Send to

Choose Destination
Am J Physiol Lung Cell Mol Physiol. 2012 Nov 15;303(10):L899-911. doi: 10.1152/ajplung.00179.2012. Epub 2012 Sep 14.

Maternal allergen exposure reprograms the developmental lung transcriptome in atopic and normoresponsive rat pups.

Author information

Departments of Human Genetics, Montreal Children’s Hospital Research Institute, McGill University, Montreal, Quebec, Canada.


The "fetal origins hypothesis" argued that physiological changes consequent to in utero exposures ultimately contribute to disease susceptibility in later life. The dramatic increase in asthma prevalence is attributed to early exposures acting on preexisting asthma-susceptible genotypes. We showed previously that distinct transcriptome signatures distinguish the developmental respiratory phenotype of atopic (Brown Norway, BN) and normoresponsive (Lewis) rats. We aimed to determine whether maternal allergen exposure would influence asthma pathogenesis by reprogramming primary patterns of developmental lung gene expression. Postnatal offspring of dams sensitized to ovalbumin before mating and challenged during pregnancy were assessed for lung function, inflammatory biomarkers, and respiratory gene expression. Although maternal ovalbumin exposure resulted in characteristic features of an allergic response (bronchoalveolar lavage neutrophils, IgE, methacholine-induced lung resistance) in offspring of both strains, substantial strain-specific differences were observed in respiratory gene expression. Of 799 probes representing the top 5% of transcriptomic variation, only 112 (14%) were affected in both strains. Strain-specific gene signatures also exhibited marked differences in enrichment for gene ontologies, with immune regulation and cell proliferation being prominent in the BN strain, cell cycle and microtubule assembly gene sets in the Lewis strain. Multiple ovalbumin-specific probes in both strains were also differentially expressed in lymphoblastoid cell lines from human asthmatic vs. nonasthmatic sibling pairs. Our data point to the existence of distinct, genetically programmed responses to maternal exposures in developing lung. These different response patterns, if recapitulated in human fetal development, can contribute to long-term pulmonary health including interindividual susceptibility to asthma.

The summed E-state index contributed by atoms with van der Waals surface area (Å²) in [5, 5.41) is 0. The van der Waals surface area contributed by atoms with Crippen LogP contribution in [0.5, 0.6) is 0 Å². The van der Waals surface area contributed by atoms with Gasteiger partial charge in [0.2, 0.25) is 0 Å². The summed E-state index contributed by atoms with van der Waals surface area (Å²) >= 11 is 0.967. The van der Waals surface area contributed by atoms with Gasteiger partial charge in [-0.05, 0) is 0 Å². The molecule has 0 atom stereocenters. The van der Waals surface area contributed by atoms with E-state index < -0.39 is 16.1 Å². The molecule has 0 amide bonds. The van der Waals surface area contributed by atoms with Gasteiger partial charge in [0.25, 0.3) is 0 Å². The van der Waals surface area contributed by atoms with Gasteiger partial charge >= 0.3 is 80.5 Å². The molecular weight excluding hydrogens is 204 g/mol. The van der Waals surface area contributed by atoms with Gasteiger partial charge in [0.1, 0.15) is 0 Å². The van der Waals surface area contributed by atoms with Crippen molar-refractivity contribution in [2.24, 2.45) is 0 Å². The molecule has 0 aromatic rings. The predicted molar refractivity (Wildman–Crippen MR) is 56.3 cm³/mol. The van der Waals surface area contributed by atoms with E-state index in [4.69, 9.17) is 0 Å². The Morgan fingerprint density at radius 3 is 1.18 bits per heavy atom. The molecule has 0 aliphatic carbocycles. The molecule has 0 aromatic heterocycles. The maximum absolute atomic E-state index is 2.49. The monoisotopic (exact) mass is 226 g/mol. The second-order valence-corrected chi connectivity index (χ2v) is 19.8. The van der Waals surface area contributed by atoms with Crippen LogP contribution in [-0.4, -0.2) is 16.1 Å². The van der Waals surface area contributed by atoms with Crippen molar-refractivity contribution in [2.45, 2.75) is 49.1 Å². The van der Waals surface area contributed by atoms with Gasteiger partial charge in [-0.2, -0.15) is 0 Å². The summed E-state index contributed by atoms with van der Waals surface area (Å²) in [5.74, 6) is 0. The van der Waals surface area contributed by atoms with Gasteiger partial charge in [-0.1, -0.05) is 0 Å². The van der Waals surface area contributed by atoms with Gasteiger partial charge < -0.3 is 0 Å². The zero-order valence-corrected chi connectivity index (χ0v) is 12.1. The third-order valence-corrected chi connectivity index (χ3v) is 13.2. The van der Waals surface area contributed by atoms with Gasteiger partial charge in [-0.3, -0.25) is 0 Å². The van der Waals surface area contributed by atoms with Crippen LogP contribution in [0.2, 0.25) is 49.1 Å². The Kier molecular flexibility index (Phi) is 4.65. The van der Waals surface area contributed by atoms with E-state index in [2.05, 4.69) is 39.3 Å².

[Indexed for MEDLINE]
Free PMC Article

Supplemental Content

Full text links

Icon for Atypon Icon for PubMed Central
Loading ...
Support Center